NBC announced last week that O’Brien, whose show airs at 12:35 a.m. Eastern, will move up an hour earlier when he takes over for Leno in 2009. The move by NBC — and endorsed by Leno — was to keep O’Brien from jumping to another network when his contract expired.
“My parents have no idea what I do for a living,” O’Brien joked Saturday night about his late, late gig. “They think I’m still in law school.”
O’Brien, who spoke at The New Yorker Festival (search), said he would likely leave New York, where his “Late Night” show is based, to Los Angeles, home of “Tonight.”
“We have time to figure it out,” he said.
O’Brien, 41, was twice the editor of the Harvard Lampoon, worked as a writer on “Saturday Night Live” for three and a half years and was the supervising producer of “The Simpsons.”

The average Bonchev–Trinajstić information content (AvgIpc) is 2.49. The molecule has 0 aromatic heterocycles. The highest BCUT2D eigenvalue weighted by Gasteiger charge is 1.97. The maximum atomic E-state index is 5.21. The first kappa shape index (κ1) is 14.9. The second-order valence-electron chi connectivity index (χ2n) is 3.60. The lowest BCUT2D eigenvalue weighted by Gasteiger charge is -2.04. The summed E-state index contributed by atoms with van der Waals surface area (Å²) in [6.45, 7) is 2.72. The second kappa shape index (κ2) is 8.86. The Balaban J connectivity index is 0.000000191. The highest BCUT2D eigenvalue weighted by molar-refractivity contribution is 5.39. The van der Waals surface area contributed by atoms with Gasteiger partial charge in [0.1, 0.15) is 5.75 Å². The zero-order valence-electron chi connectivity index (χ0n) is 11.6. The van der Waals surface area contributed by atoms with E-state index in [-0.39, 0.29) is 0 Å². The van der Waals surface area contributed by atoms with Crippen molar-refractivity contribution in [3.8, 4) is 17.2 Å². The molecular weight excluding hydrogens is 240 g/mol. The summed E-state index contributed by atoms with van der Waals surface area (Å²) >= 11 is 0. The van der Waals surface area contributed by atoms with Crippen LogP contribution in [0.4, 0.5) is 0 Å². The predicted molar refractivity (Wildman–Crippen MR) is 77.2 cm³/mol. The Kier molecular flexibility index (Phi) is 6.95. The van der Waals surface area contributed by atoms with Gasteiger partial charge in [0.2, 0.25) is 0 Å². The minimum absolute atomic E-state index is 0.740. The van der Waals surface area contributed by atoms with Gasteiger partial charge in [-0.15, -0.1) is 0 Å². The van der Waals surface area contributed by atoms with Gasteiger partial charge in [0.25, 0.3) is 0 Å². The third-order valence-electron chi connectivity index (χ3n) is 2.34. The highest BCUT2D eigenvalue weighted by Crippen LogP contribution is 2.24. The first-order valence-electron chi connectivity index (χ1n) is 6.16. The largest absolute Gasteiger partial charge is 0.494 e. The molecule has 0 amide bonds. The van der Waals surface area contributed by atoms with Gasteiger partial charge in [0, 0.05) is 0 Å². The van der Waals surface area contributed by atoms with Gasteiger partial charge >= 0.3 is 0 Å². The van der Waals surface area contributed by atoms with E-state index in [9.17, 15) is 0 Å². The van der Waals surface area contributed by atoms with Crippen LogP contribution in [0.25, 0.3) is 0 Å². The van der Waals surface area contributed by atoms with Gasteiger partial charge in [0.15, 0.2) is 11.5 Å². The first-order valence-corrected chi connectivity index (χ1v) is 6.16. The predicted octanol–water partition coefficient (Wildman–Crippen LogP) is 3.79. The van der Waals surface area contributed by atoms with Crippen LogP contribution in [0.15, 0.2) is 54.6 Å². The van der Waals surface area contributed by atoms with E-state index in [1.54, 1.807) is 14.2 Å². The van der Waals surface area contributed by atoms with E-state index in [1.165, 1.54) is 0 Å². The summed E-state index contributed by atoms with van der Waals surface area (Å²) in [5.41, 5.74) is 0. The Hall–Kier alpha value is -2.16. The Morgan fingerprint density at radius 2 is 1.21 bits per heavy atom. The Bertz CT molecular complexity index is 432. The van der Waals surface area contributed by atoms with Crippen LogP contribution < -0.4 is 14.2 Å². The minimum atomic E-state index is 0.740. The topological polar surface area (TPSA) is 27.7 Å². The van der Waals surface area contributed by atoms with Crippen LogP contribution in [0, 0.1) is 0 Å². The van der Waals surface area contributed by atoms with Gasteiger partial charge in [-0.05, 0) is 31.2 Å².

He debuted on “Late Night” in September 1993 after David Letterman (search) moved to CBS for an earlier time slot when he was passed up for the “Tonight” show job.
After some initial struggling, O’Brien’s show attained success and came to dominate his time slot. Among its well-known features are “Triumph the Insult Comic Dog” and “In the Year 2000.” It reaches 2.5 million viewers a night.
O’Brien will become the fifth host of the 50-year-old “Tonight” show, following Leno, Johnny Carson, Jack Paar and Steve Allen. Leno has been the show’s host since 1992.